In memoriam: Sidney Altman
Sidney Altman, a molecular biologist who shared the 1989 Nobel Prize for chemistry and was a member of the American Society for Biochemistry and Molecular Biology from 1976 until his retirement in 2014, died April 6 at his home in New Jersey. He was 82.
Altman was born May 7, 1939, in Montreal to Eastern European immigrant parents. His mother, a textile worker, came from Poland, and his father was a grocer from Ukraine, then part of the Soviet Union.
“It was from them that I learned that hard work in stable surroundings could yield rewards, even if only in infinitesimally small increments,” Altman wrote in his Nobel Prize autobiography.
Altman earned a bachelor’s degree from the Massachusetts Institute of Technology, where he played on the ice hockey team, before beginning graduate studies in physics at Columbia University. He left that program after 18 months and later enrolled at the University of Colorado Medical Center to study biophysics with noted DNA researcher Leonard Lerman. Altman’s Ph.D. work focused on the effects of acridines on the replication of bacteriophage T4 DNA.
After stints at Vanderbilt University and Harvard University, Altman went to the MRC Laboratory of Molecular Biology in Cambridge, England, for postdoctoral work with Francis Crick, who had won a Nobel in 1962, and Sydney Brenner, who would win a Nobel in 2002, among others. He studied the structures of transfer RNAs and nonfunctional tRNA mutants; the research led him to discover RNase P, which processes precursor tRNA into its mature form.
Altman credited that discovery with helping him land a faculty position in 1971 at Yale University, where he remained for the rest of his life. He served as a department chair from 1983 to 1985 and dean of Yale College from 1985 to 1989, an experience that “not only provided me with the opportunity to make many new friends, mostly outside the sciences, but also revealed to me the full panorama of human and academic problems that exist in a university community,” he wrote.
At Yale, Altman continued his studies of ribonuclease P, demonstrating that the enzyme’s RNA subunit was responsible for its enzymatic activity. It was the first known ribozyme, and the idea was somewhat controversial. In a retrospective article published in the Journal of Biological Chemistry, Altman wrote that “many of the rest of the experiments we did for the next 10 years or so were perfectly straightforward from a biochemical point of view. … What I could not learn from anyone was the complete variety, good to bad, of human reactions to a novel idea: an enzyme had a catalytic RNA subunit.”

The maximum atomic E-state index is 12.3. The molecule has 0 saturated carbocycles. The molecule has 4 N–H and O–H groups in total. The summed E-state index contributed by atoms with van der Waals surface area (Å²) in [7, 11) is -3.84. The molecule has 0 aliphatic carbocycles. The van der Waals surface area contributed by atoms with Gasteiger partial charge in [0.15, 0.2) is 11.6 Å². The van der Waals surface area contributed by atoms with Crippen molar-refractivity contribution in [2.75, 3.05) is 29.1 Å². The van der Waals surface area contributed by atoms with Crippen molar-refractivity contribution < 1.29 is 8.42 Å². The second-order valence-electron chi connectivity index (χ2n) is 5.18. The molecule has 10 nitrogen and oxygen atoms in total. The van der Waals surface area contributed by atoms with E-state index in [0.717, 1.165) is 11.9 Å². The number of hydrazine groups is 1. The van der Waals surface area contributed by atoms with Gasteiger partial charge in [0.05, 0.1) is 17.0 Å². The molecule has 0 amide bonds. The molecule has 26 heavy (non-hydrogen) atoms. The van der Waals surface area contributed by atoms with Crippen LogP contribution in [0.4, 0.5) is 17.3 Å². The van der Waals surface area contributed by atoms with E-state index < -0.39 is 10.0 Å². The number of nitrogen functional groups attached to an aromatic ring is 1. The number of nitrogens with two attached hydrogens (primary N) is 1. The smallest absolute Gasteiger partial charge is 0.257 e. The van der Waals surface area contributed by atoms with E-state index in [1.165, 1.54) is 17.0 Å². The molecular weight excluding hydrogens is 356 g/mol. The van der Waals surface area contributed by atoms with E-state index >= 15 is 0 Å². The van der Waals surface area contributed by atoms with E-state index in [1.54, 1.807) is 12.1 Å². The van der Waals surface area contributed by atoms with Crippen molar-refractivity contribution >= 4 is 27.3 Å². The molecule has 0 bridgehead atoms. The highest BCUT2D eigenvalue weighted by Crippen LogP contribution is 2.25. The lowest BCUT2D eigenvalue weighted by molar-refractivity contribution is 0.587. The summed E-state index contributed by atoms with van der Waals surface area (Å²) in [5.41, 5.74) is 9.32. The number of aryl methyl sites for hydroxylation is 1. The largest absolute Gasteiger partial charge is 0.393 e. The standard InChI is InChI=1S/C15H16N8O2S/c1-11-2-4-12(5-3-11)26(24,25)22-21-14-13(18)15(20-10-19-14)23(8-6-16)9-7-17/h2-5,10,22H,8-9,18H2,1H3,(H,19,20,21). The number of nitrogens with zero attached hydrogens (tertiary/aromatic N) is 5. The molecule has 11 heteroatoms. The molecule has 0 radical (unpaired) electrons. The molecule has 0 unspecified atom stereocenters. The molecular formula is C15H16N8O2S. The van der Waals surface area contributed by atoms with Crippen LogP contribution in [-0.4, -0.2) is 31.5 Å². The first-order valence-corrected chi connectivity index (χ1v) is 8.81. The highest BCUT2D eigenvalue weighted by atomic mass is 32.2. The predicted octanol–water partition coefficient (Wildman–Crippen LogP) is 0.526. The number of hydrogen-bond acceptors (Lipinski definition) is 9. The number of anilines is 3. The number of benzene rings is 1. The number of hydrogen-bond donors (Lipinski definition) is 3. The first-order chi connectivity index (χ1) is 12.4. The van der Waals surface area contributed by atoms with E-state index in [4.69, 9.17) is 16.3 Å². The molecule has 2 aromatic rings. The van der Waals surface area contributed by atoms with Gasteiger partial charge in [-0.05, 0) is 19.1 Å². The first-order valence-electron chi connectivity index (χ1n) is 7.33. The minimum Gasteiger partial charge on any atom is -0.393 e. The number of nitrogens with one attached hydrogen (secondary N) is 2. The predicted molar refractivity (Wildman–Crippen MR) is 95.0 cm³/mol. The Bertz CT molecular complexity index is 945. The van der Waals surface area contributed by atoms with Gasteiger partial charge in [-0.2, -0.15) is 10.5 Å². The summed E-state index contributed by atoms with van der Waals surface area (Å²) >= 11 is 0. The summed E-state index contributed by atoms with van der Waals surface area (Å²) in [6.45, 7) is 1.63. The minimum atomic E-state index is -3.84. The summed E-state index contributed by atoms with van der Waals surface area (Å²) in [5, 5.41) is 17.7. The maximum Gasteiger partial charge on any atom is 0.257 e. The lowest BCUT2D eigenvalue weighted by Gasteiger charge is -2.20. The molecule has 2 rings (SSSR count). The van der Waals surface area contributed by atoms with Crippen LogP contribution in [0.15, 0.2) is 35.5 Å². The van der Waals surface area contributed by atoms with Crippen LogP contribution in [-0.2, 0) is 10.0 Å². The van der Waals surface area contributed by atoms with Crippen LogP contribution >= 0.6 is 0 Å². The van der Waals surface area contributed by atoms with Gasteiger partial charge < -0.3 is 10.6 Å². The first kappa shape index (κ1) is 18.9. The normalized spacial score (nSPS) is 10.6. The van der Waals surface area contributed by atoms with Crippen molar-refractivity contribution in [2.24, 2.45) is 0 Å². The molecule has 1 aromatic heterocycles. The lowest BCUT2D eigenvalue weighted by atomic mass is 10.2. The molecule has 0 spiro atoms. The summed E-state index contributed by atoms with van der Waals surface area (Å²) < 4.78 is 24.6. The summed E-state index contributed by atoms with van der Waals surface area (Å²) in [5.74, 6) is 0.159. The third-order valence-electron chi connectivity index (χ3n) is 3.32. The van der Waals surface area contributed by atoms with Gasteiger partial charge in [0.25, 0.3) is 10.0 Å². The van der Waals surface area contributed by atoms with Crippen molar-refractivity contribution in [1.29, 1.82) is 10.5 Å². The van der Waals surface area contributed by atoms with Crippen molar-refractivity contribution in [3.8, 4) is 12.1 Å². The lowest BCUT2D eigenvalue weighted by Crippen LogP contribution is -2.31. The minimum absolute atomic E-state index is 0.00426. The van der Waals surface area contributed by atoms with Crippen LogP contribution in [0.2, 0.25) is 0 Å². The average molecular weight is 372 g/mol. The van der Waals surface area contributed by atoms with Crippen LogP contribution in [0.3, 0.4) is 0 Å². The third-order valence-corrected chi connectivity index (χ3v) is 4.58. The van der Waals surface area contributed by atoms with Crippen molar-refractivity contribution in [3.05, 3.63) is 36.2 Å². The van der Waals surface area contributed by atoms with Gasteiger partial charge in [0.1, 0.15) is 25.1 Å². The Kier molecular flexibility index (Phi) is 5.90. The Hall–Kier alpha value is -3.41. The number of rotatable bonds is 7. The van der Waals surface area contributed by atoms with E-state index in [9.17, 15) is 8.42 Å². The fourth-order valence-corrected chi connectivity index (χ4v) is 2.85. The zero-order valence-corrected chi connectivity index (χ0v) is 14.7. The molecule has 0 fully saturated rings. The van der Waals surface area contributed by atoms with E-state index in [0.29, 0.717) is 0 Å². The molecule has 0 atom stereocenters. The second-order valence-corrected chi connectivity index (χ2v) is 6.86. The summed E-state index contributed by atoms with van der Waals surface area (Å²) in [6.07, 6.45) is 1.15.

Nonetheless, his research at Yale earned Altman the 1989 Nobel Prize he shared with Thomas Cech, a researcher at the University of Colorado, who independently determined that, even in the absence of a protein, RNA molecules could divide themselves into strands.
In addition to the Nobel Prize, Altman received Brandeis University’s Rosenstiel Award in 1988 and the Russian Academy of Science’s Lomonosov Gold Medal in 2016. He was elected a fellow of the American Academy of Arts and Sciences in 1988 and was a member of both the National Academy of Sciences and the American Philosophical Society.
Yale named him a professor emeritus of molecular, cellular and developmental biology in 2014. Although he had nominally retired, Altman’s lab continued its research until 2021, most recently publishing on microbiome sequencing and on antisense oligonucleotide inhibitors for RNAse P.
According to an article in the Yale News, after he won the Nobel Prize, Altman often gave public talks, explaining the challenge of doing science in America — especially for early-career researchers.
Altman is survived by two children, Daniel and Leah, and four grandchildren.
Enjoy reading ASBMB Today?
Become a member to receive the print edition monthly and the digital edition weekly.Learn more
Get the latest from ASBMB Today
Enter your email address, and we’ll send you a weekly email with recent articles, interviews and more.
These funding mechanisms have been underutilized. The ASBMB public affairs staff offers recommendations to change that.